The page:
Spirit of Bermuda keeping up the pace
Two reports have been received by the Bermuda Sloop Foundation from the Spirit of Bermuda coming home in the inaugural 935-mile race from Antigua to Bermuda. The race started yesterday at noon off of English Harbour. Speculators around the Royal Bermuda Yacht Club last night predicted first finishers by Tuesday. What wind the sailors find in the middle third of the course will rule.
Today at noon, Spirit of Bermuda reported her distance to Go at 783.3nm and her distance travelled towards Bermuda: 149.2nm. Their average speed was 7.1ktsd covering 164.4nm in 24-hours since the start
They sailed for 14 hrs 40 min, but due to total lack of wind for a long period chose to motor for 9 hrs 20 min
Captain Mike Moreland reported the conditions at noon to be clear skies, long three-foot swell, wind East by North at 8 kts.
“Light winds prevailed through the last 24 hours with a stretch of virtually no wind from 0200 until 1100 today,” Moreland wrote. ”We were forced to motor for this time, but it does not hurt us too much for the overall race time. Now, the crew is learning how to trim and steer to the spinnaker, finding the sweet spot where our boat speed can match the wind speed.”
“A few small fish have been brought over the rail but nothing worth keeping, let them grow big enough for the next boat.”
“The big schooner yacht Eleonora is off our beam about 7nm distant, heading a bit more to the west then us.”
“Myriam and Sandy continue put out great meals and all hands are getting into the rhythm of shipboard life.”
In the Day 1 race update Moreland wrote: “After a great month or so of sailing and exploring the islands of the Caribbean, Spirit of Bermuda cast off her docklines from her stern-to berth at Sir Hugh Bailey’s Catamaran Marina in Falmouth Harbour at 0930, Friday May 12th.”
“The Antigua Bermuda race organisers threw a very nice Gosling’s Dark and Stormy party on the lawn of the historic Dockyard in English Harbour on Wednesday which gave all the crew a chance to meet and catch up with the few hundred other crew participating in this inaugural race. Thankfully, the party was held on Wednesday as Thursday came in a little rough in more ways than one.”
“On Thursday, a large trough of rainy, squally weather had swept down from the north and gave Antigua torrential rains and fresh wind from nearly every direction. But by morning muster on Friday, the clouds had just about cleared leaving sunny skies but also very little wind to speak of. Hot and humid with no breeze, we steamed out of Falmouth Harbour and set full sail to begin the starting sequence at 1200.”
“Luckily, there was just enough wind, about 6-8 kts offshore to get Spirit moving and the start of the race went off without a hitch. SPIRIT was close by our main competition, the classic 162 foot Herreshof schooner, Eleonora.”
“All 21 of the boats in the race sailed close hauled to the south and then to the east of Antigua with nearly everyone deploying their light wind spinnakers once free and clear of the island.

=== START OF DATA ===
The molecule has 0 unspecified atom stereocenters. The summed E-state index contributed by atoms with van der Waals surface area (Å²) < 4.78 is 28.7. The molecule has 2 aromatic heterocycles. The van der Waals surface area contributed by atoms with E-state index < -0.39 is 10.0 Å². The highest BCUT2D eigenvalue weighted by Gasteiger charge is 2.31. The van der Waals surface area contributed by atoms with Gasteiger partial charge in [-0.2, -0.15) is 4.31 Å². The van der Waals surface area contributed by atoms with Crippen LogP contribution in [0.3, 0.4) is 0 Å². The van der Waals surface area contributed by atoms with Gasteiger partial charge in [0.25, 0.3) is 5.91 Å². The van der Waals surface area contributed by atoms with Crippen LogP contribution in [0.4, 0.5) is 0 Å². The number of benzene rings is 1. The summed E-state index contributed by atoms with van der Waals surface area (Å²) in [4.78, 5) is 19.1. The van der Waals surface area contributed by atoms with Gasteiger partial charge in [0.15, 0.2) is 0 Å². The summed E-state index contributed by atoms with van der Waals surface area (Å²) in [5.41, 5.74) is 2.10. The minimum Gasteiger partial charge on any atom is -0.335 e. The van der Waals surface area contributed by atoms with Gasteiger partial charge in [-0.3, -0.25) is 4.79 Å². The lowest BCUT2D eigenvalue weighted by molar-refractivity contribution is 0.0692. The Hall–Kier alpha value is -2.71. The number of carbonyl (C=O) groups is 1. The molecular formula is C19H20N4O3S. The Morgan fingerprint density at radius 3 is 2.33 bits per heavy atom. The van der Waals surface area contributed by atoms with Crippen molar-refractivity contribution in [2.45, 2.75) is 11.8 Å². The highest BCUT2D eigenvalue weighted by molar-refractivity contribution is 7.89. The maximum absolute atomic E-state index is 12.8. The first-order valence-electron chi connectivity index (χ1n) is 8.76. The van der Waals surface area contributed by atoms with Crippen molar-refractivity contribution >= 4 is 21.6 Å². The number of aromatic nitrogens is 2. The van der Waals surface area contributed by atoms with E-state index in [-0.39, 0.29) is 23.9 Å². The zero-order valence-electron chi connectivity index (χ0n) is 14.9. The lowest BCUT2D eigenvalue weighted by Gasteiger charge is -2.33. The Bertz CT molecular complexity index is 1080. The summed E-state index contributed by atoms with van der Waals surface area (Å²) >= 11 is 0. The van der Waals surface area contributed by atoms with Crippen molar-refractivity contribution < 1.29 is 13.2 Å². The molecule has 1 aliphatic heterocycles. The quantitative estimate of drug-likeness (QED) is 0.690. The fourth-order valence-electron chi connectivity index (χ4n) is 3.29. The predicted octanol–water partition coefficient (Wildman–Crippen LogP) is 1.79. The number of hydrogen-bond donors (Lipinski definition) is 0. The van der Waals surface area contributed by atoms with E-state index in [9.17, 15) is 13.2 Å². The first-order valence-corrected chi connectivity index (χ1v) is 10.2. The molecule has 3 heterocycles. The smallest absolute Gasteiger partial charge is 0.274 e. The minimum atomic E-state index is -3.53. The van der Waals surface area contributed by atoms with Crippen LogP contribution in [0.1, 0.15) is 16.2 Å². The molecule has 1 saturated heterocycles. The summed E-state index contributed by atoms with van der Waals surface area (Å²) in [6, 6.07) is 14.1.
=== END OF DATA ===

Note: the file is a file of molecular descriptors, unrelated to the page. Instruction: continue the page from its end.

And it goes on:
With the skill of our well-trained crew, Spirit put up her now famous spinnaker which gave us a nice boost in speed.”
“The wind stayed fairly steady 6-8 kts for the rest of the day and evening as Spirit sailed due north to Bermuda. At several times we were matching the wind speed with our boat speed. 7 kts of true wind and 7 kts over the ground, not bad for a 100-ton schooner.”
“Everyone seems to be settling into shipboard life and helping out all around and friendly chatter is flying around with ease. Tomorrow’s forecast calls for even lighter winds but until then we have a sweet and easy 8 kts of true wind on our beam and the black seal spinnaker pulling us along back home.”
Les Crane, skipper of the Bermuda boat Monteray, a Farr Pilothouse 56 that has been sailing as well as using the motoring allowance rule, has been active on the race’s blog link. He reported, “Monterey- Skating along SE 8 flat sea, lots of stars amid thin cloud. Great start. Boats at the pin could nearly fetch the SE corner of Antigua. Moderate SE wind and flat seas made it one of the nicest afternoons in 10 days.”
“We overtook the two Whitbread 60’s to leeward before the corner then tried our code zero that we had been playing with for several days. It was the wrong sail, but it was on deck and we wanted to try the furler out. Got it down, but took quite a bit of time getting the symmetrical up which surrendered our early gains. Wind softened and we were down to 2 knots.
We had always assumed we would need to motor at some point and would drop out of IRC so we decided there was no reason to wait. Sent a message to RaceMgt and fired up the iron genny. An hour later the wind had filled in and we were back sailing. Beautiful moonrise as we skate along at 5 knots.”
Boats in all divisions except IRC may use auxiliary propulsion during the race. They have to keep a log of their usage. The aggregate time motoring is multiplied by a Race Factor postred in the Sailing Instructions and added to their base time on the course which will then be adjusted by their rating.